November Featured Advocate – Barbara Kelly
By Jonathan Pearson on Thursday, November 1st, 2012
When Barbara Kelly moved to Kinnelon, New Jersey two years ago, that was one of the major changes going on in her life. Another change came from the realization that in terms of her commitment to service and good causes, she had spread herself way too thin.
She asked herself a question. ”What is it that I want to do? What are the (activities) that make a lot of difference for me?”
Barbara says in her case, the answer boiled down to her church…and the Peace Corps.
Her commitment to the Peace Corps is a major benefit to the National Peace Corps Association (NPCA) and our advocacy program. That’s especially the case when Barbara agreed to serve as the advocacy coordinator for the RPCVs of New Jersey.
“I felt like this was where I could have an impact,” says Barbara, noting that while many great organizations have an entire community to draw assistance from, the Peace Corps community is really geared to the 200,000 of us who have served overseas.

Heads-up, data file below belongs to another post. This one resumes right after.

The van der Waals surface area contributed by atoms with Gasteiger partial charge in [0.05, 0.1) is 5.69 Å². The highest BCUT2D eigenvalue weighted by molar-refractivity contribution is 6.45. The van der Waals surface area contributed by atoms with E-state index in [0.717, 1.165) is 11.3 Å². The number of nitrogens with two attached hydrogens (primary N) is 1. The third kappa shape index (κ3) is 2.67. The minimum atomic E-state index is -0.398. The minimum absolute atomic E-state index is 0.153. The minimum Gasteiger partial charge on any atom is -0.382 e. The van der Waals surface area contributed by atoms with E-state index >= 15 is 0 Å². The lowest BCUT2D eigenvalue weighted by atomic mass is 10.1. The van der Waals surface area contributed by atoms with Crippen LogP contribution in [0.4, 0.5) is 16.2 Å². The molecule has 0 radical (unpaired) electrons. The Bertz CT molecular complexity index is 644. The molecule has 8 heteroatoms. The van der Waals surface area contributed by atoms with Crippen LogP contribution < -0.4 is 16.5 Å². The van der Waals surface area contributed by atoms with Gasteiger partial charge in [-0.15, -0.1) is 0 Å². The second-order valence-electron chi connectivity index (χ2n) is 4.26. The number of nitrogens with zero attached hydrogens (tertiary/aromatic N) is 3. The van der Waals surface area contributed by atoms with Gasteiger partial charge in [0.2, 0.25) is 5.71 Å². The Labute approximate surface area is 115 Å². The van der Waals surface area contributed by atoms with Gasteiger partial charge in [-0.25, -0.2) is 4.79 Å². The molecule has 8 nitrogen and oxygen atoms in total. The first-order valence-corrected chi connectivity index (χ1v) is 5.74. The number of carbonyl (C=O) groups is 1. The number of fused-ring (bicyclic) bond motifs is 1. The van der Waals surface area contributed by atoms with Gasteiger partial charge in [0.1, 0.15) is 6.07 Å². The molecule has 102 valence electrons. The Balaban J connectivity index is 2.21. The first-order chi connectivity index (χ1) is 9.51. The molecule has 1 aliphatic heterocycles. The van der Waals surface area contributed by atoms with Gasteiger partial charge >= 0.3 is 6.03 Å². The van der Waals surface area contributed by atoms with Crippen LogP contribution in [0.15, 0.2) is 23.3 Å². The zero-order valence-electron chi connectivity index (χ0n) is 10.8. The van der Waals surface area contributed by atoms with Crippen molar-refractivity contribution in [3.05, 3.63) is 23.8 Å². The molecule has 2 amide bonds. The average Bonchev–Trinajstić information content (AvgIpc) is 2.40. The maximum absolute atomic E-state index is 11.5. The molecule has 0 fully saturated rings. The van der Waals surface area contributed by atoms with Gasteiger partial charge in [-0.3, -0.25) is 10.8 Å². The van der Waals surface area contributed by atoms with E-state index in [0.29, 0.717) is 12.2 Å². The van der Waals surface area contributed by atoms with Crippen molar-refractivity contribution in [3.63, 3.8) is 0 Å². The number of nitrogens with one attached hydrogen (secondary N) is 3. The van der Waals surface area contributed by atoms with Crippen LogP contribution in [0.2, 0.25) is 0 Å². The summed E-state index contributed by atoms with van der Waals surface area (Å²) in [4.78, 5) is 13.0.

Since signing on as advocacy coordinator for the New Jersey RPCVs, Barbara has been quite active. She did a great job with outreach and organizing several meetings with Members of Congress during NPCA’s August District Advocacy initiative. This included a meeting with her Congressman, Rodney Frelinghuysen, who became the latest co-sponsor of Peace Corps commemorative legislation.
Back on October 20th, Barbara also worked with NPCA to coordinate two advocacy workshops in Princeton and Whippany. Fifteen Returned Peace Corps Volunteers (RPCVs) gave up part of their Saturdays to share advocacy experiences and learn more about how they can take effective action.
Barbara says she was pleased with the response from the people who attended. ”We had a lot of interest,” noting that one lesson learned was that the level of comments, questions and interaction stretched the planned hour-long sessions to 90 minutes.
“Barbara did a great job organizing these workshops,” notes NPCA Advocacy Director Jonathan Pearson. ”I was especially impressed with her approach at the end of the sessions. Barbara conveyed to participants concrete actions they could take in the next several weeks, and engaged them in a discussion of how to further build New Jersey’s Peace Corps advocacy network.”
“If we start small, we can probably build (our network) up into something bigger,” says Barbara. A next step for her is to work with the NPCA further to determine the most efficient ways to promote advocacy and connect with other RPCVs across the state.
The New Jersey Peace Corps community has benefited over the years from the work of many great advocates. And with Barbara Kelly’s leadership, the future for effective advocacy in the Garden State is getting even stronger.